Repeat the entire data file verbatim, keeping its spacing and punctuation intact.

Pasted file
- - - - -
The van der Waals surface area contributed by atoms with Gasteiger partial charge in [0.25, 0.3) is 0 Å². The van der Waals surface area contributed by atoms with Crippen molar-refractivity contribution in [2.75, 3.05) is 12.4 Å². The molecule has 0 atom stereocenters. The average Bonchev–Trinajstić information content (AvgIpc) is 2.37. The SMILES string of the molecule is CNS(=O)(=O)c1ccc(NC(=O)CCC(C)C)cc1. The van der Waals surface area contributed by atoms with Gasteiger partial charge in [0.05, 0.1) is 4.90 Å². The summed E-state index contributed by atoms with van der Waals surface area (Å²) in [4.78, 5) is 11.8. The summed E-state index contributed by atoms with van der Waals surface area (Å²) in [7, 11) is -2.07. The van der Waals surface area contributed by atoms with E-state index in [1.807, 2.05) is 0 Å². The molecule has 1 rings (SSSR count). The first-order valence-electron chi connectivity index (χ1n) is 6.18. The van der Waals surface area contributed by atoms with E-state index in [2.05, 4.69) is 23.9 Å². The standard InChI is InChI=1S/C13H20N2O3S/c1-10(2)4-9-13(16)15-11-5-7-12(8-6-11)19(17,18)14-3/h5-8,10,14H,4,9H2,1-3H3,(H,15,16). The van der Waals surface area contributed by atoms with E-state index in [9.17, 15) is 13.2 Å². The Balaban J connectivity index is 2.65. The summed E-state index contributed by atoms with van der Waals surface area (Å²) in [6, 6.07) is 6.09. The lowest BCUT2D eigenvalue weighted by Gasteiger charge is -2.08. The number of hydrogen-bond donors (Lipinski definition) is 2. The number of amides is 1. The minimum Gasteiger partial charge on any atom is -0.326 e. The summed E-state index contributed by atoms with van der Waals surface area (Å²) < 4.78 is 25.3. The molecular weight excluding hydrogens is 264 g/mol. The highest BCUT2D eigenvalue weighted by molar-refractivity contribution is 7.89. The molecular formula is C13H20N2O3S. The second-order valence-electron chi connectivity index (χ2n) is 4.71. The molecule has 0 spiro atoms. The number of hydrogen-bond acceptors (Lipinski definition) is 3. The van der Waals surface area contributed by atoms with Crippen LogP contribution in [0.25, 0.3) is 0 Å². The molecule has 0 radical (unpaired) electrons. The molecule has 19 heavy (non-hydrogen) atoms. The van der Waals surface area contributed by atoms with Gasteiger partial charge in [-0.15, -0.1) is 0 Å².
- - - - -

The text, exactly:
The van der Waals surface area contributed by atoms with Gasteiger partial charge in [0.25, 0.3) is 0 Å². The van der Waals surface area contributed by atoms with Crippen molar-refractivity contribution in [2.75, 3.05) is 12.4 Å². The molecule has 0 atom stereocenters. The average Bonchev–Trinajstić information content (AvgIpc) is 2.37. The SMILES string of the molecule is CNS(=O)(=O)c1ccc(NC(=O)CCC(C)C)cc1. The van der Waals surface area contributed by atoms with Gasteiger partial charge in [0.05, 0.1) is 4.90 Å². The summed E-state index contributed by atoms with van der Waals surface area (Å²) in [4.78, 5) is 11.8. The summed E-state index contributed by atoms with van der Waals surface area (Å²) in [7, 11) is -2.07. The van der Waals surface area contributed by atoms with E-state index in [1.807, 2.05) is 0 Å². The molecule has 1 rings (SSSR count). The first-order valence-electron chi connectivity index (χ1n) is 6.18. The van der Waals surface area contributed by atoms with E-state index in [2.05, 4.69) is 23.9 Å². The standard InChI is InChI=1S/C13H20N2O3S/c1-10(2)4-9-13(16)15-11-5-7-12(8-6-11)19(17,18)14-3/h5-8,10,14H,4,9H2,1-3H3,(H,15,16). The van der Waals surface area contributed by atoms with E-state index in [9.17, 15) is 13.2 Å². The Balaban J connectivity index is 2.65. The summed E-state index contributed by atoms with van der Waals surface area (Å²) in [6, 6.07) is 6.09. The lowest BCUT2D eigenvalue weighted by Gasteiger charge is -2.08. The number of hydrogen-bond donors (Lipinski definition) is 2. The number of amides is 1. The minimum Gasteiger partial charge on any atom is -0.326 e. The summed E-state index contributed by atoms with van der Waals surface area (Å²) < 4.78 is 25.3. The molecular weight excluding hydrogens is 264 g/mol. The highest BCUT2D eigenvalue weighted by molar-refractivity contribution is 7.89. The molecular formula is C13H20N2O3S. The second-order valence-electron chi connectivity index (χ2n) is 4.71. The molecule has 0 spiro atoms. The number of hydrogen-bond acceptors (Lipinski definition) is 3. The van der Waals surface area contributed by atoms with Crippen LogP contribution in [0.25, 0.3) is 0 Å². The molecule has 0 radical (unpaired) electrons. The molecule has 19 heavy (non-hydrogen) atoms. The van der Waals surface area contributed by atoms with Gasteiger partial charge in [-0.15, -0.1) is 0 Å².